Long road to recovery for hit-and-run cyclist

CCTV footage of the incident shows a white VW polo crashing into two cyclists on Glencairn Main Road before speeding off.

A 26-year-old cyclist from Simon’s Town faces a long road to recovery after he was hit by an alleged drunk driver in December last year, says his coach.

Mike Moriarty and Dewald van der Westhuizen were on a routine cycle, on Thursday December 21, when the incident happened. Mr Van der Westhuizen was training for a triathlon.

Mr Moriarty said Mr Van der Westhuizen had since had three operations on his leg and was awaiting a skin graft, and although he was still in ICU, he remained positive.

CCTV footage of the incident shows a white VW Polo crashing into two cyclists on Glencairn Main Road before speeding off.

A member of the South African Navy, Able Seaman Garth Pasha, 27, was arrested in Fish Hoek later that day, according to Simon’s Town police chief Captain Vishnu Pillay.

He appeared in the Simon’s Town Magistrate’s Court on Wednesday December 27, facing charges of attempted murder, reckless and negligent driving, and driving under the influence.

He was granted bail of R5 000, and his driver’s licence was confiscated. He is not allowed to drive while the case is under investigation.

He has since been suspended by the navy.

The case was postponed to February 16 for further investigation.

Mr Moriarty said that he and Mr Van der Westhuizen had left Harbour Bay Mall at 5am. They were usually part of a group of five cyclists that rode to Smitswinkel Bay every Tuesday and Thursday but due to the fire, the road had been closed and some of the other cyclists had been unable to make it.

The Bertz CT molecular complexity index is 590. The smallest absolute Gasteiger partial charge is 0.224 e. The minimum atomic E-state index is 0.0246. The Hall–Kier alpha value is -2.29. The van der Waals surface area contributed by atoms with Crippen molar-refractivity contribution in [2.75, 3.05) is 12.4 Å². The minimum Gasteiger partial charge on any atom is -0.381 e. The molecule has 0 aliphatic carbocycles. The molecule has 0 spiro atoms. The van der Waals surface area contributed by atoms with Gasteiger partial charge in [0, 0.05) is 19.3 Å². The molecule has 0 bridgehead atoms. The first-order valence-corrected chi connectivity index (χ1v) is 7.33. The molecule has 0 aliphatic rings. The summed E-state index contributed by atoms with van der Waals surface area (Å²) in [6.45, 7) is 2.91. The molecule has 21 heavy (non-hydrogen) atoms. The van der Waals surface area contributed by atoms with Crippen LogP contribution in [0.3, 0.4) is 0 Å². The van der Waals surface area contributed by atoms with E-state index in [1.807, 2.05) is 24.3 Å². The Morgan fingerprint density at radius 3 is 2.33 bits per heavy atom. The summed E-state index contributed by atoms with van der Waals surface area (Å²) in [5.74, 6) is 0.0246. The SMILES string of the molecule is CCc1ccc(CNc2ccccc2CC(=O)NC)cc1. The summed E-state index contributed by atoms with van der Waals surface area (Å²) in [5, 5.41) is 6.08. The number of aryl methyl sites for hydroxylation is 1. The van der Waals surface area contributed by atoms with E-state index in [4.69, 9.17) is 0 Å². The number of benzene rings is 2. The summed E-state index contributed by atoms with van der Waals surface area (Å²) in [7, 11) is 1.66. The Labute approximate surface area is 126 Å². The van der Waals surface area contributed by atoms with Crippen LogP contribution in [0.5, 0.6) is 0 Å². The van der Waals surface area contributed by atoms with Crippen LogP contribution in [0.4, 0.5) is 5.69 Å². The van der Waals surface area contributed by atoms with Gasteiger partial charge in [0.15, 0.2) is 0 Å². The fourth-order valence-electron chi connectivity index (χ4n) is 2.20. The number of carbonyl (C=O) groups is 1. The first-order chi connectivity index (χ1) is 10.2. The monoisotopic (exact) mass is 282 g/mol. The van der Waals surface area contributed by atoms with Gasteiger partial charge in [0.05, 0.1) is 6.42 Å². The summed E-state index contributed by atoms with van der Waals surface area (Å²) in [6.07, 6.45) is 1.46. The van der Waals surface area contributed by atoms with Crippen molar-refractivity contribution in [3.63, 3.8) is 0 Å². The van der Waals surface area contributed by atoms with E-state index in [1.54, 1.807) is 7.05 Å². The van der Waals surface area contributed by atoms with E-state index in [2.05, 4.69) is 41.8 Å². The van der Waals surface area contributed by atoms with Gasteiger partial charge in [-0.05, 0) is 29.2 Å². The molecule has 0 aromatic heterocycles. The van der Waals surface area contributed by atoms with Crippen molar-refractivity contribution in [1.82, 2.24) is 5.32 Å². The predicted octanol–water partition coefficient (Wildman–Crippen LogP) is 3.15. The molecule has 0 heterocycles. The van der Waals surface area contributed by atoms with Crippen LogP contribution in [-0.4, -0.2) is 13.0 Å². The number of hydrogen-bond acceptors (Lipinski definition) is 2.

The two men took the route along Glencairn Main Road in the direction of Dixies Restaurant.

Mr Moriarty said it had been a quiet morning and he had heard the car coming and then the impact as it had hit Mr Van der Westhuizen, who had been flung into him.

Mr Moriarty said he had escaped with a few cuts and bruises, but Mr Van der Westhuizen had been lying unconscious on the ground with “extensive” damage to his leg.

He said the driver had stopped about 100 metres down the road, gotten out of his car and looked at them.

“I was screaming at him to come back and help us, but he got back into the car and drove off,” he said. “It is beyond me how he could just drive away from the scene. There should be just punishment for him.”

A nearby resident called the police and an ambulance.

Mr Moriarty said he had moved Mr Van der Westhuizen onto the pavement, and a private security guard had stopped to help them and keep cars at bay.

Mr Van der Westhuizen was stabilised and taken to hospital.

“Dewald had just bought a new bike, and it was a complete write-off,” Mr Moriarty said.

Neil Robinson, the CEO of the Pedal Power Association, said: “We once again appeal to all road users to have some decency and common respect for all who use the road.”

In the Western Cape, motorists had to leave a space of at least one metre when passing motorists, and the association would be pushing to have that law enforced and promulgated throughout the country, he said.

“We will continue to work with provincial and local traffic and governments to help bring about practical interventions which can help prevent this ongoing carnage on our roads.”